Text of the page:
Lost on the River: The New Basement Tapes
Harvest Records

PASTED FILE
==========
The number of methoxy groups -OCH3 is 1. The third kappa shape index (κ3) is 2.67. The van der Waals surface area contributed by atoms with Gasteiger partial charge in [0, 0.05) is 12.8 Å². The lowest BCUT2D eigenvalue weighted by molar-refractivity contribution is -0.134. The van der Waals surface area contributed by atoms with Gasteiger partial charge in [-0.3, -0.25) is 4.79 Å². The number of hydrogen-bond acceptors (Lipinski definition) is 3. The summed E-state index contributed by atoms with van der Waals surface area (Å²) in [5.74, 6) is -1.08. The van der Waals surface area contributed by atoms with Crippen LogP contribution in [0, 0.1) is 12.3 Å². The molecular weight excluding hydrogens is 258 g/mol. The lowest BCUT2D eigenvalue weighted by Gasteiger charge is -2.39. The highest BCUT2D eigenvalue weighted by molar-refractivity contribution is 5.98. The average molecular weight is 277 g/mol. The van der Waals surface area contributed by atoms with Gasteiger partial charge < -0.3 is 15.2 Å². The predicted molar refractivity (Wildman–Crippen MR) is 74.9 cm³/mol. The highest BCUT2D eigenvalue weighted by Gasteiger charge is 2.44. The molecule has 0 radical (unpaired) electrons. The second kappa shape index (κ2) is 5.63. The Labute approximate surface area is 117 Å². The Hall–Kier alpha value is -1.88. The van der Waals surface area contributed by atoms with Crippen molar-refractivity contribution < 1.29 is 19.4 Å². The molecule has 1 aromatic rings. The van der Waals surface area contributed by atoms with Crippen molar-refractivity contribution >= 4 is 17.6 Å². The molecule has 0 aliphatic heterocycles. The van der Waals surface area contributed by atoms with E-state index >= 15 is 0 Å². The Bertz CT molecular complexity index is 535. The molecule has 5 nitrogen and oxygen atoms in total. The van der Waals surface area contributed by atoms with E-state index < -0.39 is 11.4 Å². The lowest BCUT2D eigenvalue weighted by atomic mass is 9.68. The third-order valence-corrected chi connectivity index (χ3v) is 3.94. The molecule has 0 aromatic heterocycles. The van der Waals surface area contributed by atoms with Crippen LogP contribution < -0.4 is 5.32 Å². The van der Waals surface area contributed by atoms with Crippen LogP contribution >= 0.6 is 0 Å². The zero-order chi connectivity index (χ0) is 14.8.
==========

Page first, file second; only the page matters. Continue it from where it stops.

When Billy Bragg and Wilco set Woody Guthrie’s lyrics to music for Mermaid Avenue, they didn’t have to worry about what he would think. But when producer T Bone Burnett was given several of Bob Dylan’s unused Basement Tapes-era lyrics for similar treatment, the artists he called had to be aware that Dylan might hear the results. As conveyed in Sam Jones’ terrific “making of” documentary, however, it would appear that Marcus Mumford (Mumford & Sons), Rhiannon Giddens (Carolina Chocolate Drops), Jim James (My Morning Jacket) and Taylor Goldsmith (Dawes) were equally worried about being worthy of one another, much less Burnett and fellow collaborator Elvis Costello. But Burnett knew what he was doing when he corralled these artists. Freely swapping ideas and instruments, they wound up recording 40 tracks in two weeks (15 are here; a deluxe version has 20). They’re all wonderful; Mumford’s “Kansas City,” with the Haim sisters singing harmony and Johnny Depp cameoing on guitar, has a keening urgency. Giddens, who can sing or play almost anything and is well-versed in the folk tradition, went Celtic for “Spanish Mary,” and her soulful vocal on “Lost on the River #20” casts the song as both mournful lament and hopeful hymn. Applying his mellifluous, vibrato-filled voice to some of the same lyrics, Costello turns “Lost on the River #12” into a lovely centerpiece. He could have handled “Hidee Hidee Ho #11,” too, but Jim James draws a straight line to Cab Calloway with a playful jazz-blues vibe. Goldsmith’s “Card Shark” is even more delightful, like a spirited children’s song. Dylan made many geographical references in his lyrics, but these talented artists never settled for the obvious route. Working as musical explorers, they arrived at destinations Bob himself might have gone. And did him proud. — LYNNE MARGOLIS